The exterior of the restaurant is unassuming, tucked into a strip mall in Laurel, Maryland. But walking through the glass doors of My Kabul is transporting: Photos of Afghanistan, with its stately mountains and clear blue lakes, line the wall, while the smells of Afghan food waft from the kitchen. Visible behind the bar is a copper tureen for making sheeryakh, a traditional Afghan ice cream that tastes like creamy, cardamom-infused soft serve. One elderly patron who entered My Kabul “couldn’t stop the tears,” owner Khalis Noori recalled to me, because it reminded her so strongly of home.
For Noori, the restaurant is more than just a business, but an important strand of connective tissue for the larger community of Afghans who have resettled in the area. Its mission extends beyond serving meals: It aspires to be a refuge for those who evacuated Afghanistan in the midst of the chaotic U.S. withdrawal from the country two years ago, and whose lives are still mired in uncertainty. Specialties like mantu, delicately folded dumplings filled with spiced meat, and bouranee baudnjan, a fragrant dish of silky eggplant, encourage Afghan visitors to remember their home—and, through the healing powers of food and company, relieve some of the burden and trauma of evacuation and resettlement.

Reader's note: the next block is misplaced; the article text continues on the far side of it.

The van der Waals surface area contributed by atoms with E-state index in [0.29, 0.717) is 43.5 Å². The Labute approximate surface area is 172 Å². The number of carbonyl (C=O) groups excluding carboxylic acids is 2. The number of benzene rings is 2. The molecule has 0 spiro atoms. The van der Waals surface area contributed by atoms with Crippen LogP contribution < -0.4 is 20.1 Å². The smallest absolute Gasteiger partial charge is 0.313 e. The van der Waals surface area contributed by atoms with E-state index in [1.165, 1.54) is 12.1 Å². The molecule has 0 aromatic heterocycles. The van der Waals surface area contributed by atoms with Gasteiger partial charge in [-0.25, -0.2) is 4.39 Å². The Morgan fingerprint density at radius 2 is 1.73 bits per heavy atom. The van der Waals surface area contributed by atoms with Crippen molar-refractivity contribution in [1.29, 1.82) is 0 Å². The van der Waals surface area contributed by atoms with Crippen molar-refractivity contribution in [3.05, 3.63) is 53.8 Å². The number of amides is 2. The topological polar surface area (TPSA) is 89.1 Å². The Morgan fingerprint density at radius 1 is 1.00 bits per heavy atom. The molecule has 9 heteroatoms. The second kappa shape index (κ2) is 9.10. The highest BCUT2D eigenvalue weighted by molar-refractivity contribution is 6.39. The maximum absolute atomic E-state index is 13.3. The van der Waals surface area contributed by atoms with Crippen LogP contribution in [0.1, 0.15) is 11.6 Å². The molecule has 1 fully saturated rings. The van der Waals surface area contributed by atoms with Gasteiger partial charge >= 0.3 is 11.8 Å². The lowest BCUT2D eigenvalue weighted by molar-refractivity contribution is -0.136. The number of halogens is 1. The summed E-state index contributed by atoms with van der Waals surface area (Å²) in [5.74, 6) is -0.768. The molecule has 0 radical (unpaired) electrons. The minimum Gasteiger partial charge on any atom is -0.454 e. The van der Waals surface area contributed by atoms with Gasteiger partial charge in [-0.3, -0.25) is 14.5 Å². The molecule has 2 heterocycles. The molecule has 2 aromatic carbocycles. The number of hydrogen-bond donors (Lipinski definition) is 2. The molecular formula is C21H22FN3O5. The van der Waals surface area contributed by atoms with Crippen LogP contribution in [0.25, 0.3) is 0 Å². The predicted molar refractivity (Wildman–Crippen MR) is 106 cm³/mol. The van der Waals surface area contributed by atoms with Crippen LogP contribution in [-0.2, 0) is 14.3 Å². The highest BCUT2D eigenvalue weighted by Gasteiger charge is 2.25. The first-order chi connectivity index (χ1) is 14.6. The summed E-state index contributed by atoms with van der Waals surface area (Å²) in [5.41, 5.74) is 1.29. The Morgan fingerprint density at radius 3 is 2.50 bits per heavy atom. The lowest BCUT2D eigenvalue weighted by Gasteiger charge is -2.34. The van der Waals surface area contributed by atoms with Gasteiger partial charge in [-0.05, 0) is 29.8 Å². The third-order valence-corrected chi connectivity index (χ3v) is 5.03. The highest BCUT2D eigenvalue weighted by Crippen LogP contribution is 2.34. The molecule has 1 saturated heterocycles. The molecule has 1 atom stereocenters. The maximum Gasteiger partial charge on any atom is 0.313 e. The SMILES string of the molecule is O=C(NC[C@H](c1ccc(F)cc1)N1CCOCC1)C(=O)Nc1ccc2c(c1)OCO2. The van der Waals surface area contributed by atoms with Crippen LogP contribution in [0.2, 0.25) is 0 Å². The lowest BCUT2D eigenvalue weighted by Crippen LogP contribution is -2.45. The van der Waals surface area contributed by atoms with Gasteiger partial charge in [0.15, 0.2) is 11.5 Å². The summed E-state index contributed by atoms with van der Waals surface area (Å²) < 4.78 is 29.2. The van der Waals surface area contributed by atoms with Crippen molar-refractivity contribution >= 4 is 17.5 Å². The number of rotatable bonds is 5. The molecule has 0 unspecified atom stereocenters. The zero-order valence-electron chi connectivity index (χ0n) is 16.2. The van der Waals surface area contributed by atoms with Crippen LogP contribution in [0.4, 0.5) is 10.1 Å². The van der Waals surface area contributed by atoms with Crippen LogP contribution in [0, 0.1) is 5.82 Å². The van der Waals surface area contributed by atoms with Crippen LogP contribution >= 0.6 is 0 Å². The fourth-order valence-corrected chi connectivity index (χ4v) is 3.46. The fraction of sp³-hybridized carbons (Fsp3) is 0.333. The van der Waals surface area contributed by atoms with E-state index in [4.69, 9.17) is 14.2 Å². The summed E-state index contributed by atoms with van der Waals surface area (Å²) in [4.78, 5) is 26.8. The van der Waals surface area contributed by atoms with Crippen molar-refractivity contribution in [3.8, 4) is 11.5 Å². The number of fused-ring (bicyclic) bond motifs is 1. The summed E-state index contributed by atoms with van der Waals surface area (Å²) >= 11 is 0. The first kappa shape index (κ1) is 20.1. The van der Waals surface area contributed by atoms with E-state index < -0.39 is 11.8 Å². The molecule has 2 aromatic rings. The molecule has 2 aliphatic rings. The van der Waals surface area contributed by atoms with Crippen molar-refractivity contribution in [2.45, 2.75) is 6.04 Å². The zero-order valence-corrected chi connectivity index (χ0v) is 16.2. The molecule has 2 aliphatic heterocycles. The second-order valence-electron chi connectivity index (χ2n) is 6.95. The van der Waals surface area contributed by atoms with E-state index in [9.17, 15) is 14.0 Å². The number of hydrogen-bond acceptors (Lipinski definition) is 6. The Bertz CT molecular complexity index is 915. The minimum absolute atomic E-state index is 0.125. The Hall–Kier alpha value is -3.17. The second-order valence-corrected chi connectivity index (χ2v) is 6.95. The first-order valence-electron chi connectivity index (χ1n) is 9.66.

The second anniversary of the U.S. withdrawal from Afghanistan, and the collapse of the Afghan government to the Taliban, is particularly fraught for the Afghans who were evacuated to the United States. It is a reminder of the homeland and family left behind, as well as the still unfulfilled promise of the federal government to aid the Afghan people, particularly those who served alongside the U.S. military. The difficulties inherent to resettlement, such as learning a new language and adapting to a different culture, are exacerbated by uncertainty around their future.
When I first met Noori last spring, he was the field director for a temporary resettlement facility in northern Virginia operated by the Lutheran Immigration and Refugee Service, or LIRS. Like many of the employees at that facility, Noori arrived in the U.S. in August of 2021. Now, he divides his time between serving as director of the resettlement and integration programs at the Frederick and Arbutus locations of Lutheran Social Services of the National Capital Area, and helping to run My Kabul with other Afghan families. (The restaurant, which also employs multiple Afghan evacuees, opened in May.)